But now it turns out that there are serious rumors to the effect that there'll be a future iPad-like product from Apple with a 5" to 7" screen. The iPad screen is 9.7"; the iPhone screen is 3.5". The hypothetical ideal ebook reader I described in my abovelinked entry, at 4"x6", would have roughly a 7" screen (if it had only a small bezel around the screen).
(It occurred to me after seeing the two-page view in iBooks that even better than the ideal ebook reader I had described would be two of them slapped together with a hinge, so that I could open it out to about 6"x8" and view two facing pages at once, just like a mass-market paperback.)
And there's also a rumor that the next generation of iPhone (presumably coming out this summer) will have a 960 × 640-pixel display, which is double the current iPhone resolution in both dimensions. In other words, the iPhone would go from about 165ppi to about 330ppi, stunningly high resolution.
So if they come out with a 7" iPad with 330ppi resolution, I will likely be among the first in line for it.
(I should note that the phrasing of that rumor makes it unclear to me whether it was even intended as a rumor, or whether it was just meant as a joke. But everyone in the Apple rumor world seems to be taking it as gospel.)
One more current iPad issue: it turns out that sharing files between an iPad and a Mac is difficult and awkward. I'm guessing Apple will improve this over time, but it's unfortunate for now.
Anyway. The iPad is certainly a nifty device; I'm just saying that with its current size, weight, and capabilities, it doesn't really give me much that I don't already have, so I'm going to hold off on it.
I liked the approach David Pogue took in his iPad review: he split it into a review for techies and a review for everyone else. Both reviews start out with the same sentence: "The Apple iPad is basically a gigantic iPod Touch." But the review for non-techies goes on to note that the bigger screen "changes the whole experience." I think he's right; for example, Google Earth on an iPad is astonishing, both because of the screen size and because of the speed and smoothness of the motion. But despite all that, I still come down, for the moment, on the side of feeling that the iPad doesn't give me enough new/different to make me buy one.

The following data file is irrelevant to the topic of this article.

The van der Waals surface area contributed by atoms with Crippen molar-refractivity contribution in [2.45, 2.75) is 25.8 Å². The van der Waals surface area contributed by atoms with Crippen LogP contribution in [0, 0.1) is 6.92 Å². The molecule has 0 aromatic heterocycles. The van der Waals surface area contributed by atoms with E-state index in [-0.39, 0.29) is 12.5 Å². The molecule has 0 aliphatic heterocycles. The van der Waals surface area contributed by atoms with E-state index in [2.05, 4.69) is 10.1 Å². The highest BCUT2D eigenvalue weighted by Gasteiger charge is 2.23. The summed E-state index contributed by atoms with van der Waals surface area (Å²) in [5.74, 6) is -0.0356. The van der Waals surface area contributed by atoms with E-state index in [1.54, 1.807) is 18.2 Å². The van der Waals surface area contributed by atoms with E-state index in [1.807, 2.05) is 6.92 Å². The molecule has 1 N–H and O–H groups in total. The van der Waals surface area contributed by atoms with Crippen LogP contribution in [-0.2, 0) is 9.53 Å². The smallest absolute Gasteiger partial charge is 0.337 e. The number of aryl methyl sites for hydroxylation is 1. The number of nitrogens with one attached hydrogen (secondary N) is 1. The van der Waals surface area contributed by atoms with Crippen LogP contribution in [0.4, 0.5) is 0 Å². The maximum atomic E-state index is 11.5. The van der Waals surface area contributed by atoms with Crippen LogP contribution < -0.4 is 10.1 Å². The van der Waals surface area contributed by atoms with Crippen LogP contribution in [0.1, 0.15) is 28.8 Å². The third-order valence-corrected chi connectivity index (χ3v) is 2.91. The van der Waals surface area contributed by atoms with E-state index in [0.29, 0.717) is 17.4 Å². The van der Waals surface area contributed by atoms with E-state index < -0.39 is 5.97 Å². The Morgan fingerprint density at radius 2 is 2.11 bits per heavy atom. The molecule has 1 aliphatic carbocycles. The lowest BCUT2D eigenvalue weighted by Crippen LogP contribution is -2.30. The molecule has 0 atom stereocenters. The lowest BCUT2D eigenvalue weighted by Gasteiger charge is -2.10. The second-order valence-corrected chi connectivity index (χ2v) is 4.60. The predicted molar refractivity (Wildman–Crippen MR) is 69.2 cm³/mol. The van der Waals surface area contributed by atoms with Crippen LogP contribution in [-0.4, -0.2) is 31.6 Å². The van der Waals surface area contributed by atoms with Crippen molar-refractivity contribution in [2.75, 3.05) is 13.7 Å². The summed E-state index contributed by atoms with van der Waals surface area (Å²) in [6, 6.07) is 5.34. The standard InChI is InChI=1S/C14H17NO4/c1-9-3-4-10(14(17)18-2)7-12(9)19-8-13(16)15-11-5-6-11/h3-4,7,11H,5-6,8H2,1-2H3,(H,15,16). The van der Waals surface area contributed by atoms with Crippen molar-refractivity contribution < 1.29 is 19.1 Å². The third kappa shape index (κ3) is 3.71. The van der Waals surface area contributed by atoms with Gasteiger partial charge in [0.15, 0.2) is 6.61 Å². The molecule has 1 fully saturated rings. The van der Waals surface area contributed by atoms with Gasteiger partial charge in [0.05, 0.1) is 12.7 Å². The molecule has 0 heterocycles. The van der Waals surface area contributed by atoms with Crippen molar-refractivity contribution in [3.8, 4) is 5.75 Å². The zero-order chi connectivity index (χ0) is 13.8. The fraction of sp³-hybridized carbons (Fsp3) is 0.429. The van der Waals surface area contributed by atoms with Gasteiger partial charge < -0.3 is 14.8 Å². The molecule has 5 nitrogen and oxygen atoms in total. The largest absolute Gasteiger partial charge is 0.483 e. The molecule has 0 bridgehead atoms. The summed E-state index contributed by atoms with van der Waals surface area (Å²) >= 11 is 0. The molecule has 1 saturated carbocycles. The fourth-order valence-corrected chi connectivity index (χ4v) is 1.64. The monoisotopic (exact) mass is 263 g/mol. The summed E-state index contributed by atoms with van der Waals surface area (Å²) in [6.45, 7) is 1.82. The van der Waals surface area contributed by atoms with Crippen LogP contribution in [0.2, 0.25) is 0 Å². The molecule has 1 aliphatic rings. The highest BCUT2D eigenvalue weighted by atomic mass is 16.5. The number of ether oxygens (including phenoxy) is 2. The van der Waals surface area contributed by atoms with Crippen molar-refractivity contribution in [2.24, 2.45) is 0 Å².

One more thought about the iPad, though only tangentially related to the above: I saw a bunch of people saying, shortly after the iPad was announced, that Apple is making lots of money on software (music, apps, books) and that's why the hardware costs less than expected.
But I don't buy it. As I posted a while back to the Ars Technica forums when this topic came up in an article there:
Apple has maintained from the start that the iTunes Store doesn't bring in significant profit.
Four days ago, Apple stated [as quoted in an AppleInsider article] that the same is true for the app store:
"Regarding the App Store and iTunes stores, we are running those a bit over break even, and that hasn't changed," [CFO Peter] Oppenheimer said during a conference call following Monday's quarterly earnings report.
I suspect the same will be true for books.
Apple has always been a hardware company that makes software [and sells content] in order to get people to buy the hardware. I see no evidence to suggest that that's changing with the iPad.